CPR is an acronym for Cardiopulmonary Resuscitation. The American Heart Association defines CPR as follows:

Cardiopulmonary resuscitation (CPR) is a combination of rescue breathing and chest compressions delivered to victims thought to be in cardiac arrest.  When cardiac arrest occurs, the heart stops pumping blood.  CPR can support a small amount of blood flow to the heart and brain to “buy time” until normal heart function is restored. http://www.americanheart.org/presenter.jhtml?identifier=4479

CPR is initiated immediately by any one trained in the procedure. It could be a doctor or nurse if you are in the hospital when it occurs, or it could be a passerby if it happens when you are out in public. Typically when CPR is started in the community, 911 is also called. On arrival, the EMTs would take over and you would be transported to the hospital, where further life sustaining measures would be employed. If your heart stopped beating when you were at Daybreak, our staff (we are all certified in CPR) would initiate CPR and 911 would be called.

But CPR doesn’t have to be initiated. Some people consider the heart stopping on its own a reasonable end to life. They choose instead to be kept comfortable, with no CPR, recognizing that the likelihood of death is almost certain. These people have chosen to have their doctor complete an order for “DNR”, which means Do Not Resuscitate. Some of you have considered this issue when you completed a living will. Please understand that a living will itself does not give us permission to withhold CPR. In the state of Maryland, there is a very specific, standard form that must be completed by your doctor that tells us and Emergency Medical Services that you are not to be given CPR. Consider the fact that, unlike other life prolonging treatments, CPR must be started immediately to be most effective. There is no time to consult a legal document, or to call a family, and certainly the patient is in no position to share their opinion when unconscious.

If you make a choice Not to have CPR, you must make it in advance, discuss it with your doctor, and have your doctor complete the “Maryland Medical Orders for Life Sustaining Treatment” Form (MOLST). You must then share this order with those who you spend time with. Obviously we would want a copy here. You would want your family to know, and to have a copy close at hand in case EMS was ever called to your home. Remember, without that specific form, we (and EMS) are legally obligated to initiate CPR.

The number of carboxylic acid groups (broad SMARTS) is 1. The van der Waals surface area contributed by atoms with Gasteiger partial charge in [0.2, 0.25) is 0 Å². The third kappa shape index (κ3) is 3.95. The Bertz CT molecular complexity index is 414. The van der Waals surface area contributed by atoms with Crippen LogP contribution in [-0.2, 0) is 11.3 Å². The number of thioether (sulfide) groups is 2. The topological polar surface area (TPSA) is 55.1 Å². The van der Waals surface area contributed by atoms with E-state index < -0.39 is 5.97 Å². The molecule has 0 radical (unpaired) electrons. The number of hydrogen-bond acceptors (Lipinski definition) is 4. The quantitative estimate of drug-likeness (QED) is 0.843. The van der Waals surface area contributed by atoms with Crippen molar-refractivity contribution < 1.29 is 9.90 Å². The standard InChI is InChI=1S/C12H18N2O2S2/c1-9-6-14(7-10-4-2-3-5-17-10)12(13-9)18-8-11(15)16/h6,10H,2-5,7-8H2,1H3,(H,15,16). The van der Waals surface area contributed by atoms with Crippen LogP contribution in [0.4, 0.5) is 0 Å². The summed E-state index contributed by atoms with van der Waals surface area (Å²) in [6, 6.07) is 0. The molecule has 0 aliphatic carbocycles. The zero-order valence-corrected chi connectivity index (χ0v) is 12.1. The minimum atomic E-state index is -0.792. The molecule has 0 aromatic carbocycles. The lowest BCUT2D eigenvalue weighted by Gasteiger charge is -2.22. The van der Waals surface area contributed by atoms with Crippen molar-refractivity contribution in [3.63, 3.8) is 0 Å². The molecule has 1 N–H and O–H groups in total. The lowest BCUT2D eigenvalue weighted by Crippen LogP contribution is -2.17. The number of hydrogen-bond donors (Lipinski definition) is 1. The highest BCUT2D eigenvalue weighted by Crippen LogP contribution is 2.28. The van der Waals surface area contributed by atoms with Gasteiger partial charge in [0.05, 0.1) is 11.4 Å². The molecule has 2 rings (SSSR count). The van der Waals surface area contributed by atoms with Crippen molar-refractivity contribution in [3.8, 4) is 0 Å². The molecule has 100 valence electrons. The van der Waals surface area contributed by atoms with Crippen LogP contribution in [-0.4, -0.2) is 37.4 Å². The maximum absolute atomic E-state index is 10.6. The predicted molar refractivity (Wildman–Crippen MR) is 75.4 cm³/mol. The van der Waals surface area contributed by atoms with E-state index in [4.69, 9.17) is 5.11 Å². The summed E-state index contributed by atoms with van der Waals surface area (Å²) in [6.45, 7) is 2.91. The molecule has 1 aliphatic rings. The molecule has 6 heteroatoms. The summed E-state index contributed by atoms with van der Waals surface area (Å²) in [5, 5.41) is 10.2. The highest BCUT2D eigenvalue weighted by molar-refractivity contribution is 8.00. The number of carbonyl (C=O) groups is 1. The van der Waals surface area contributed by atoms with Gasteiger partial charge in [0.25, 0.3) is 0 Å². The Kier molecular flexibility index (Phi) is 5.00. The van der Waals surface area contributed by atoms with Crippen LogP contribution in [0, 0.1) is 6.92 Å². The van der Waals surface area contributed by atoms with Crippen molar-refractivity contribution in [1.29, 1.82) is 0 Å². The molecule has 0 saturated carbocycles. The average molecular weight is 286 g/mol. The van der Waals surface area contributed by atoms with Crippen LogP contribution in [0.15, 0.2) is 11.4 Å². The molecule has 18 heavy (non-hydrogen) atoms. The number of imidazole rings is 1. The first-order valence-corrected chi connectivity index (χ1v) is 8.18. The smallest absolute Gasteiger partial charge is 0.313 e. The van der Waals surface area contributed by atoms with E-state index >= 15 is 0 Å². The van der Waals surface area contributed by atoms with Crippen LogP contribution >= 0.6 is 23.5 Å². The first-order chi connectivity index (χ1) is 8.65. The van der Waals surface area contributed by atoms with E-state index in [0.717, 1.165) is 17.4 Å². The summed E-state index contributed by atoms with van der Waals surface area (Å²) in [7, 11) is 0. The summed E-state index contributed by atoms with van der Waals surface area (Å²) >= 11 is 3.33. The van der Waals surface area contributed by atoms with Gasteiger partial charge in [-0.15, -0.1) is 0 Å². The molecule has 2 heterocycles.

Why would someone decide NOT to have CPR? There are many things for you to consider. First, consider the physical act of CPR itself. CPR is not delicate. The person administering the chest compression must push hard enough to move the sternum (your breast bone) and make the heart pump. Even a fit athlete will suffer bruising and possibly some cracked ribs if CPR has been done. If you are petite and frail, CPR will surely cause cracked ribs and severe bruising. For some, that is an acceptable trade off, others may disagree. The choice is very personal.

Other medical conditions should also be taken in to consideration. Obviously if someone has a preexisting terminal condition, doing CPR would cause pain and suffering that is unnecessary. The more medically compromised a person is, the less likely that CPR would be effective at sustaining life. The statistics below were found on a web site promoting compassionate end of life care. (http://www.compassionandsupport.org/index.php/for_professionals/molst_training_center/cpr)

  • Survival rate of CPR on television shows: –> 66%
  • Actual in-hospital survival rates for CPR:

All hospital patients: ——————————-> 15%
Frail elders*: —————————————–> <5%
Individuals with advanced chronic illness**: -> <1%

* An older person that has troubles performing activities of daily living because of weakness or fatigue is more vulnerable to acute illness due to low activity level.

**Advanced chronic illness such as Alzheimer’s, Parkinson’s or end-stage heart, lung or kidney disease.

If you or your loved one falls in to the category of “frail elder” or “individual with advanced chronic illness” as defined above, you really need to think carefully about the CPR choice. Is the pain and trauma of CPR something you want to endure if the likelihood of survival is so poor? For some the answer will be yes, for others, no. There is no right or wrong, it is a personal choice.

If you choose not to have CPR, you are instead making a choice to have “comfort measures only” If your heart stopped beating here at Daybreak, we would make you as comfortable as possible and we would never leave your side. We would call 911, and we would share your DNR form with them. They would transport you to the hospital where a physician would determine if your heart had indeed stopped. Your family would be called to join you.

It is hard to think about death, and even harder to talk about. I urge you to take control of your own experience. Have an honest discussion with your family about your wishes, and then have that discussion with your doctor. Don’t wait for him or her to raise the issue, most don’t. Advocate for yourself and choose to face the end of life as you see fit.

Christina Forbes, LGSW from the Daybreak Newsletter 7/2010